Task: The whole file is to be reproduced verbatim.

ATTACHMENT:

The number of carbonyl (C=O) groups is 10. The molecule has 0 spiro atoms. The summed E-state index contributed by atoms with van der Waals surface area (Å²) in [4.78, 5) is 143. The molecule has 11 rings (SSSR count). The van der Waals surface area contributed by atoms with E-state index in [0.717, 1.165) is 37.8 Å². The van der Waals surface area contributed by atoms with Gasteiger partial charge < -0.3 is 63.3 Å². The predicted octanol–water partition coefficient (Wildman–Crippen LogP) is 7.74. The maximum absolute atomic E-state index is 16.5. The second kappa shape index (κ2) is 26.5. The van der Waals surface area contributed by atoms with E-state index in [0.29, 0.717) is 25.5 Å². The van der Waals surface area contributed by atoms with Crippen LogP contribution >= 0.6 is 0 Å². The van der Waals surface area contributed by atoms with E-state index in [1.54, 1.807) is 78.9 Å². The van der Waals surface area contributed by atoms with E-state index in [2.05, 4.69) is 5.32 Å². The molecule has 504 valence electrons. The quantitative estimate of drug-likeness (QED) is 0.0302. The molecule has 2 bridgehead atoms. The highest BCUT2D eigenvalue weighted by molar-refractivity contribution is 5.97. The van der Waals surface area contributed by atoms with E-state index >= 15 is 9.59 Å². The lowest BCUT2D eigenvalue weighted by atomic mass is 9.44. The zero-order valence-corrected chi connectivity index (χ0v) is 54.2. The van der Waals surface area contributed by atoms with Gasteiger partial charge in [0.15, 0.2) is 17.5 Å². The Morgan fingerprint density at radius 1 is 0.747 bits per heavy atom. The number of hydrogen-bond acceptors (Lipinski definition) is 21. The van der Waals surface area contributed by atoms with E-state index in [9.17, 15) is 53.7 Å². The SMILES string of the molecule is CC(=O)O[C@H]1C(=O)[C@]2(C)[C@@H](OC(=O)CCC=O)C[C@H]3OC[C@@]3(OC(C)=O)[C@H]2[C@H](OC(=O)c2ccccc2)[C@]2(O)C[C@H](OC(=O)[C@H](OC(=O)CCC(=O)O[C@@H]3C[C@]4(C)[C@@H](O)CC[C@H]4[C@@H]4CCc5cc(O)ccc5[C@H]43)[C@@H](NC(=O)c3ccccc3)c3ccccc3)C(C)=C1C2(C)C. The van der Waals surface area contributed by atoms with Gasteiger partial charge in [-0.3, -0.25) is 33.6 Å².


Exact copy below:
The number of carbonyl (C=O) groups is 10. The molecule has 0 spiro atoms. The summed E-state index contributed by atoms with van der Waals surface area (Å²) in [4.78, 5) is 143. The molecule has 11 rings (SSSR count). The van der Waals surface area contributed by atoms with E-state index in [0.717, 1.165) is 37.8 Å². The van der Waals surface area contributed by atoms with Gasteiger partial charge < -0.3 is 63.3 Å². The predicted octanol–water partition coefficient (Wildman–Crippen LogP) is 7.74. The maximum absolute atomic E-state index is 16.5. The second kappa shape index (κ2) is 26.5. The van der Waals surface area contributed by atoms with E-state index in [0.29, 0.717) is 25.5 Å². The van der Waals surface area contributed by atoms with Crippen LogP contribution >= 0.6 is 0 Å². The van der Waals surface area contributed by atoms with E-state index in [1.54, 1.807) is 78.9 Å². The van der Waals surface area contributed by atoms with E-state index in [2.05, 4.69) is 5.32 Å². The molecule has 504 valence electrons. The quantitative estimate of drug-likeness (QED) is 0.0302. The molecule has 2 bridgehead atoms. The highest BCUT2D eigenvalue weighted by molar-refractivity contribution is 5.97. The van der Waals surface area contributed by atoms with E-state index >= 15 is 9.59 Å². The lowest BCUT2D eigenvalue weighted by atomic mass is 9.44. The zero-order valence-corrected chi connectivity index (χ0v) is 54.2. The van der Waals surface area contributed by atoms with Gasteiger partial charge in [0.15, 0.2) is 17.5 Å². The Morgan fingerprint density at radius 1 is 0.747 bits per heavy atom. The number of hydrogen-bond acceptors (Lipinski definition) is 21. The van der Waals surface area contributed by atoms with E-state index in [9.17, 15) is 53.7 Å². The SMILES string of the molecule is CC(=O)O[C@H]1C(=O)[C@]2(C)[C@@H](OC(=O)CCC=O)C[C@H]3OC[C@@]3(OC(C)=O)[C@H]2[C@H](OC(=O)c2ccccc2)[C@]2(O)C[C@H](OC(=O)[C@H](OC(=O)CCC(=O)O[C@@H]3C[C@]4(C)[C@@H](O)CC[C@H]4[C@@H]4CCc5cc(O)ccc5[C@H]43)[C@@H](NC(=O)c3ccccc3)c3ccccc3)C(C)=C1C2(C)C. The van der Waals surface area contributed by atoms with Gasteiger partial charge in [-0.3, -0.25) is 33.6 Å².